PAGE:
Welfare officer Katie Quinlan said the course would address the shortcomings in the education system around the topic
University College Cork is introducing a module on sexual consent for students who are studying Law, starting this September.
Speaking on Newstalk Lunchtime today, UCC Welfare officer Katie Quinlan said the course was an important step to address shortcomings in the education system around this topic.
She said students get to third level without vital information about mental health, drug and alcohol awareness, and sexual consent: "Primary and Secondary level education is failing students massively."
"Students come to us and we're just trying to get all this information in so that each student can have a safe time in college."
Quinlan said the reasons for targeting law students specifically stemmed from her research on what other institutions were doing to tackle the issue.
"We had a look at different colleges and the University of West England seemed to be the most effective," she explained.
"[Dr. Rachel Fenton] put together a module and started with her own law students. At the beginning of their degree they cover sexual assault law, rape law, domestic abuse, so it gelled in quite nicely with that."
Dr. Fenton then went on to develop an educational tool kit used by universities and colleges across England to help prevent sexual assaults and domestic abuse in university settings. The UCC course is being coordinated in line with that.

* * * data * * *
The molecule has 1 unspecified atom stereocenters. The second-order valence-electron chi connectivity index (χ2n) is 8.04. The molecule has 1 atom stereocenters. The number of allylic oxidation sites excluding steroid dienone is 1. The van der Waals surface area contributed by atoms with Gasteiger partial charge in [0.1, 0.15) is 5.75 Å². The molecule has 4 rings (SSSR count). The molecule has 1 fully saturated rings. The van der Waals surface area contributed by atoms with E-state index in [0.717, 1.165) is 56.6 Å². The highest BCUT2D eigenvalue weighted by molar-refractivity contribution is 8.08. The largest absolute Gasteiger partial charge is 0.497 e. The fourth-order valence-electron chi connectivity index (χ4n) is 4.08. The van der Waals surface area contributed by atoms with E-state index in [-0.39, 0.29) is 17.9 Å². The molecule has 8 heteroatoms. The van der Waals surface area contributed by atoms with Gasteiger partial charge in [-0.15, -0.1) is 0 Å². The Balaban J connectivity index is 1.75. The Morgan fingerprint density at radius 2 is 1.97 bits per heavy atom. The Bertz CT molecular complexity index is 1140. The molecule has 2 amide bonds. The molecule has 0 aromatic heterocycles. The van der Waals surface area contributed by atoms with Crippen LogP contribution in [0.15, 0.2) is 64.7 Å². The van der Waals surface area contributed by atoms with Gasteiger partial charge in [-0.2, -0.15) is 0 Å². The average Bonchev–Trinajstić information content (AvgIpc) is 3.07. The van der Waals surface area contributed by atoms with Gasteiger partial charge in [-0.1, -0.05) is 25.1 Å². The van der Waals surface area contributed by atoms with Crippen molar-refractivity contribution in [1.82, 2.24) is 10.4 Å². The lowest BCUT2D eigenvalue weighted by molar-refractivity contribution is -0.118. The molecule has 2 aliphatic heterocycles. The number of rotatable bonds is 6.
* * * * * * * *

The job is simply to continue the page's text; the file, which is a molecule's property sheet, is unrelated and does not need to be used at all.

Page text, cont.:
In a statement in the UCC Express, Katie Quinlan said the module will be piloted to all first year Law students for the 2016/17 academic year. If it is successful it will then rolled be out to all first years the following year.
Newstalk Lunchtime presenter Jonathan Healy remarked that there was something "really wrong" with the fact that this generation need to be taught the basics of consent and sexual respect before they learn about criminal law.
Quinlan agreed that colleges "shouldn't have to" teach this topic but cases of sexual assaults and domestic abuse are happening every day.
"We only have to look at the Stanford rape case - that's not an isolated incident."
She also added that the blame cannot be solely on parents for the way their children were raised.
"It all comes back to education," she said.
"Some of those parents don't understand what consent is and what actually constitutes sexual assault. They were never taught it in school."
The module will be available to all first year law students from September 2016 attending University College Cork.